Devil was my angel

7 07 2013

Twenty five years ago today I was vacationing in lovely Chez Bedlam, watching Wimbledon, enjoying the respite from the Madison heat.

Well, okay, it might be a stretch to call a just-barely-voluntary (as in: do it or else) stint in a locked psychiatric ward a “vacation”, but I did watch Wimbledon and the ward climate, like everything else, was controlled.

I’d first ended up in B6/5, as the unit was known, in June, and not voluntarily. I still have my “patient’s subject’s right” sheet for those detained against their wishes:

UW detained

I was first interviewed by the some/all of the staff (what fun!) the day after the cops deposited me in the ER. I don’t remember much about the interview—and, really, even in calling up the event I’m almost certainly altering it—but I do recall someone asking me (after I must have mentioned I’d been accepted to grad school in political science) if I thought I’d be or wanted to be president.

I’d snorted and said “No”. My therapist was the only one who laughed.

Everyone else was dead serious. I wonder if they were trying to figure out whether my distorted thoughts had extended all the way into delusion.

I did get the hearing, was represented by a competent attorney, and ended up staying, mmm, a week, maybe?

A coupla’ weeks later I was back, not in cuffs this time, but under the impression that had I not returned voluntarily the cops would know where to find me.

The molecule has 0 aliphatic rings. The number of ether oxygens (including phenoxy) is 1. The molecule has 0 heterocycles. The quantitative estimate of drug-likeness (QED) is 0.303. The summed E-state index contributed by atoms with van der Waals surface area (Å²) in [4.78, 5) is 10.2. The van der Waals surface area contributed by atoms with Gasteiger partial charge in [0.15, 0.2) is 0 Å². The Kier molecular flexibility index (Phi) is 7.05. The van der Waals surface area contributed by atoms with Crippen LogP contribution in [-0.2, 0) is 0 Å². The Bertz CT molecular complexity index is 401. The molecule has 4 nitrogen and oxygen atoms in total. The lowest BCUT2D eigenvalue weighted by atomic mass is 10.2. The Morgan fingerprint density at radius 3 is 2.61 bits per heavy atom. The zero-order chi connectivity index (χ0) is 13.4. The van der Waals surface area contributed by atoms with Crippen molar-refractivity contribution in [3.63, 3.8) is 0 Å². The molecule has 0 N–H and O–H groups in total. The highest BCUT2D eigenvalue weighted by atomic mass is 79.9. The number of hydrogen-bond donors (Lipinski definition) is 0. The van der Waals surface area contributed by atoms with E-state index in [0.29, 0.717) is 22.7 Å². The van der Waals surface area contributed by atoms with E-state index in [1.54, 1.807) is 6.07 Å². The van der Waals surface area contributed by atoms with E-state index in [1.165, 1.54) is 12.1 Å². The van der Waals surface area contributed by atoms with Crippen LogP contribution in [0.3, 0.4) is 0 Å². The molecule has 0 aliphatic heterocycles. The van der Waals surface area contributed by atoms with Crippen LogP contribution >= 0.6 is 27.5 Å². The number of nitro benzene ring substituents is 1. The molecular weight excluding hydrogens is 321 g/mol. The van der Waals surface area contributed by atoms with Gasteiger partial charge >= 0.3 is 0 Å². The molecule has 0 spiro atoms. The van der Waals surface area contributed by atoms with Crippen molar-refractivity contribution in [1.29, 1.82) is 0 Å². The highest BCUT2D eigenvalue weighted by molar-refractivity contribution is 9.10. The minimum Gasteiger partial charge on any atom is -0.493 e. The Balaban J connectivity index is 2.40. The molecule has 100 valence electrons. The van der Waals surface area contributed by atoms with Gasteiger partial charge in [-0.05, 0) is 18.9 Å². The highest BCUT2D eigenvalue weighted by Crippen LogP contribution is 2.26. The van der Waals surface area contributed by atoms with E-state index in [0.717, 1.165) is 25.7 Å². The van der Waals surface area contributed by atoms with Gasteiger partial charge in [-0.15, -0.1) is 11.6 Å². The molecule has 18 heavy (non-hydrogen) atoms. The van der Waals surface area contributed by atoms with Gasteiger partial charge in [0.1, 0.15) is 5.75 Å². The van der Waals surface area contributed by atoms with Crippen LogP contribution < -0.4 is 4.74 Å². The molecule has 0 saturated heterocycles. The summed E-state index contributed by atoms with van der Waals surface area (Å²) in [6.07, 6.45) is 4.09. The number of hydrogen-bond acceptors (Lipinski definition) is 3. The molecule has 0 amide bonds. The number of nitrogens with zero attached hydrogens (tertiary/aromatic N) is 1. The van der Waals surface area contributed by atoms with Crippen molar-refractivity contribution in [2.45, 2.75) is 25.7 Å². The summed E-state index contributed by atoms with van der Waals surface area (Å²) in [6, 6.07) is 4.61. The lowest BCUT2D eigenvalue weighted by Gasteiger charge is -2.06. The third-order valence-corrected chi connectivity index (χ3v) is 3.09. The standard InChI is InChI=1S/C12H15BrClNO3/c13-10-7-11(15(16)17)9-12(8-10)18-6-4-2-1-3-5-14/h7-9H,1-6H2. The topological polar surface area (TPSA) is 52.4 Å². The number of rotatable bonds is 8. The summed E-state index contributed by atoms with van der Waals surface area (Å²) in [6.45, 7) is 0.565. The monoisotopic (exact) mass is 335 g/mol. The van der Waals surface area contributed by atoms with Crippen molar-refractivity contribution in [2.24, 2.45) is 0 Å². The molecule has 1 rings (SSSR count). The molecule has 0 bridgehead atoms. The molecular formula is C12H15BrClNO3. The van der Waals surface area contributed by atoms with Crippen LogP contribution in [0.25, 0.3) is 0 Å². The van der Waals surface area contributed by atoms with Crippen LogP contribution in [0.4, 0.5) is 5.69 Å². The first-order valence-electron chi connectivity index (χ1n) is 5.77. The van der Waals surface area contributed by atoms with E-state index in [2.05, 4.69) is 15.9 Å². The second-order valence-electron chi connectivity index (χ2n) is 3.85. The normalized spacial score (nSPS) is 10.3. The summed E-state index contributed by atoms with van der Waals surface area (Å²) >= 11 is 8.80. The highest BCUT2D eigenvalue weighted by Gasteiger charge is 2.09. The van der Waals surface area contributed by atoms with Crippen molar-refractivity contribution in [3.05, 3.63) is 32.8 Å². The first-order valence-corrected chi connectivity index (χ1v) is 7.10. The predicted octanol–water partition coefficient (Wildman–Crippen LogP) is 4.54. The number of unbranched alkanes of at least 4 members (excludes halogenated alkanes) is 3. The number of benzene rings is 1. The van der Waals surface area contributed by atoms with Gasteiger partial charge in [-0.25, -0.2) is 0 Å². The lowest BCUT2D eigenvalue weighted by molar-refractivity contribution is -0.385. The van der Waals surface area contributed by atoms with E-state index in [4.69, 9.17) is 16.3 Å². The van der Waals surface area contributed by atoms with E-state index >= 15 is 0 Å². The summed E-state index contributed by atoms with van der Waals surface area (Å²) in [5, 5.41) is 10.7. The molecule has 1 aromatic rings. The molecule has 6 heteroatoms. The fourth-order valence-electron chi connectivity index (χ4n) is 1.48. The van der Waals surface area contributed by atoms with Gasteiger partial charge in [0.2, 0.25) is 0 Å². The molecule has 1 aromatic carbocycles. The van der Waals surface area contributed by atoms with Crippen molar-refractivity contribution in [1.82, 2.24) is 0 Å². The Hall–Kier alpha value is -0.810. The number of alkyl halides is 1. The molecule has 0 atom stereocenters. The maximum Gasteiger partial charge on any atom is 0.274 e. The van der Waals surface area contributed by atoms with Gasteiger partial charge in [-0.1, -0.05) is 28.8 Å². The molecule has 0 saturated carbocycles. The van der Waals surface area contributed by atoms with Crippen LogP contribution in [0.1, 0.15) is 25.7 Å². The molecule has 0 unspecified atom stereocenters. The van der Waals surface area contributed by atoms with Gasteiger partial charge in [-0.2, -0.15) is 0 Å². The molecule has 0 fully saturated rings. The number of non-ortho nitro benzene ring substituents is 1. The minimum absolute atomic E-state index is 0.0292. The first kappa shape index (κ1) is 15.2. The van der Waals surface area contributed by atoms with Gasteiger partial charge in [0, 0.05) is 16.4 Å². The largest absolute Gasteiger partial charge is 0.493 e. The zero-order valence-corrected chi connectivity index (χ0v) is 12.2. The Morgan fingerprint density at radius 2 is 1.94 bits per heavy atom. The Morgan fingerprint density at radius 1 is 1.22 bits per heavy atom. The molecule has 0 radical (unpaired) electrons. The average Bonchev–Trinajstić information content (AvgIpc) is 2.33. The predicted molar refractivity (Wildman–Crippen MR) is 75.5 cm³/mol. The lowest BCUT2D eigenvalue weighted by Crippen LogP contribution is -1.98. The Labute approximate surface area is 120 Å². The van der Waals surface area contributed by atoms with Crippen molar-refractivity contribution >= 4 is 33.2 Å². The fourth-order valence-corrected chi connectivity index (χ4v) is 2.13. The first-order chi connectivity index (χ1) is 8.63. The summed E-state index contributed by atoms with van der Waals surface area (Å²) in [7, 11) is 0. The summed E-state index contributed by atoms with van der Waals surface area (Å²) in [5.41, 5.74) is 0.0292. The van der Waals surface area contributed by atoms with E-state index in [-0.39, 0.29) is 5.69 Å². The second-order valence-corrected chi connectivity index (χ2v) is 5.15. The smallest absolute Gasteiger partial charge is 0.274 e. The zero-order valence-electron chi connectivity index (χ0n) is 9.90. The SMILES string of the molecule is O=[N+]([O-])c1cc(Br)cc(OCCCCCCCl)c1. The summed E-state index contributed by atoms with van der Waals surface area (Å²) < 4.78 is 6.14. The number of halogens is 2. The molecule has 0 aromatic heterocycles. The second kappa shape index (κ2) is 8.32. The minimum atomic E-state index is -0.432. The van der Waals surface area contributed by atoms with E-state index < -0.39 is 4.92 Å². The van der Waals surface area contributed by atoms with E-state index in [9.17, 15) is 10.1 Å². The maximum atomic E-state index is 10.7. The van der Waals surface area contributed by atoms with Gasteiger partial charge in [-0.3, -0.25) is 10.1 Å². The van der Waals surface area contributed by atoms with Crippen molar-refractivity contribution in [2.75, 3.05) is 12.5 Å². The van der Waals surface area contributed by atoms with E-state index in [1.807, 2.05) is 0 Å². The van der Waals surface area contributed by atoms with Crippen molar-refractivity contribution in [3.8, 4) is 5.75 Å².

My rights as a voluntary admit were a bit more expansive:

UW voluntary

Friends did visit, bringing food and quite possibly a beer, and over the course of my two stays I made friends with J. who, unlike me, was not at all conflicted about wanting to get better. She wanted to be healthy more than anything, but it seemed like every time she managed to get a grip on the ledge, something would come smashing down on her fingers.

We stayed in touch for a few years afterward, but eventually fell away from one another. I have no idea if she’s still alive.

Anyway, no great scandal on the ward. ECT was suggested, but the suggestion was dropped at my vehement opposition. I was given an experimental drug, fluoxetine (brand: Prozac), but it made my legs shake and not much else, so that ended. I spent a few nights in the open containment rooms, got a few day passes, had a few good conversations with some of the nurses, and then I left.

And about a month or so after I left I was in Minneapolis, starting grad school.

Strange time, that.